Diamano Coura West African Dance Company dedicates this piece, Resilience Medley – Africa Rising, to the International Decade for People of African Descent (2015–2024).
Welcome songs from Liberian ethnic groups open this suite of four dances from various West African countries. The similarities in these dances—such as arm rotation and leg-leaping— point to a common and enduring cultural source: Africa’s prominent ethnolinguistic group, the Mandinka people. The Mandinka are descendants of the Great Mali Empire (1230-1600), an empire boasting four hundred cities, including Timbuktu, and the Sankoré University, one of the first universities in the world. When political lines were drawn during and after colonialism, boundaries divided cultures and ethnic groups. But Mandinka culture proved resilient throughout West Africa.
The dances are:
Soko, from Guinea, a rhythm played for ceremonial rites of passage of boyhood into manhood;
Kuku, also from Guinea, historically played and danced by women returning from fishing with gear;
Jomokai and Mandingo, social dances originating from the Mandinka people of Niger, Mauritania, and Ivory Coast.
The Mandinka musical/spiritual tradition is known for griot storytellers who sing history and play exquisite music on drums and banjo-like kora. The tall conical djembe drum—played here by Diamano Coura musicians—originated in the Mali Empire. Carved from one piece of wood, it’s known as the drum that talks, the heartbeat. A ceremonial drum, it’s been allowed to travel since the 1950s, inspiring musicians and dancers around the world. The smaller, double-headed, rope-tuned dunduns are played throughout West Africa. Dundun and djembe were once royal drums of the Mande people.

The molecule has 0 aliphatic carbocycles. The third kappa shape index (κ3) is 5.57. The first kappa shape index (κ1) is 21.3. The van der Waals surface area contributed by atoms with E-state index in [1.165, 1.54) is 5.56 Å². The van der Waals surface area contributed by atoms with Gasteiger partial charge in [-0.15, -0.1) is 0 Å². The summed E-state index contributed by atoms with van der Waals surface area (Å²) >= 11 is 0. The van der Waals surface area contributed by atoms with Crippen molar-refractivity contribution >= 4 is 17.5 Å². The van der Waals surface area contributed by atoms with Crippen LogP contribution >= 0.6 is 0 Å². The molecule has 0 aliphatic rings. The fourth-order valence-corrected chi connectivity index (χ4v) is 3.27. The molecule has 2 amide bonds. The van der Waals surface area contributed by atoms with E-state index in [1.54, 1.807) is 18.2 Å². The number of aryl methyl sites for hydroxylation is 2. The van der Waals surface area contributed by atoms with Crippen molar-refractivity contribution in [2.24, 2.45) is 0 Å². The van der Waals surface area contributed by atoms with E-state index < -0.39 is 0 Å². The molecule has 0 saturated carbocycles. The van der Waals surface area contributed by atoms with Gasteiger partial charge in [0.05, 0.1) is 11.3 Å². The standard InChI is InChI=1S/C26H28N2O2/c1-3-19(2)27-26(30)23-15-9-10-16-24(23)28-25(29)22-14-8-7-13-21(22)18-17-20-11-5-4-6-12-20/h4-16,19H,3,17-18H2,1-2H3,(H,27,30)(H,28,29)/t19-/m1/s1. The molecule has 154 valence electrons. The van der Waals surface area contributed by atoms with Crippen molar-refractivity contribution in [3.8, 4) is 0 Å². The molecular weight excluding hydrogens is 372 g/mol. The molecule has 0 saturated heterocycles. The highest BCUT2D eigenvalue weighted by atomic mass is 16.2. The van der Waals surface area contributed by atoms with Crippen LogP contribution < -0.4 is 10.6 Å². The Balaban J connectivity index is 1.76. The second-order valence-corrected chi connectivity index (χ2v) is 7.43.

Diamano Coura West African Dance Company is dedicated to the preservation, education, and documentation of traditional West African music, dance, theater, and culture: It’s one of the oldest professional West African dance companies in the US. Since 1975, under the direction of Emmy Award Winner Dr. Zakarya Diouf and Artistic Director Naomi G. Diouf, the company offers workshops, performances, arts-in-education programs, touring and lecture demonstrations, community outreach and partnerships. In Senegalese Wolof, the name means “those who bring the message.” The company portrays West African cultural forms to communities, to educate, communicate, organize, and preserve their ancestral past.
July 13 & 14
Dance Origin: West Africa
Title: Resilience Medley - Africa Rising
Director: Dr. Zakarya Diouf
Artistic Director: Naomi Diouf
Choreographers: Ibrahima Diouf, Naomi Diouf
Dancers: Imani Abernathy, Esailama Artry-Diouf, LaTashia Bell, Ibrahima Diouf, Marquis Engle, Aimee Fields, Dedeh La Foucade, Jamila Fuller, Diony Gamoso, Alana Harbin, Ebony Henderson, Antoinette Holland, Coco Kelly, Carlos De Leon, Nikka Maynard, Alkebulan Penda Ra
Musicians: Madiou Diouf (djembe), Dr. Zakarya Diouf (kele), Darian La Foucade (dundun), Eric Bli Bi Gore (djembe), Mohammed Kouyate (djembe), Nimely Napla (sasa)
Photo: RJ Muna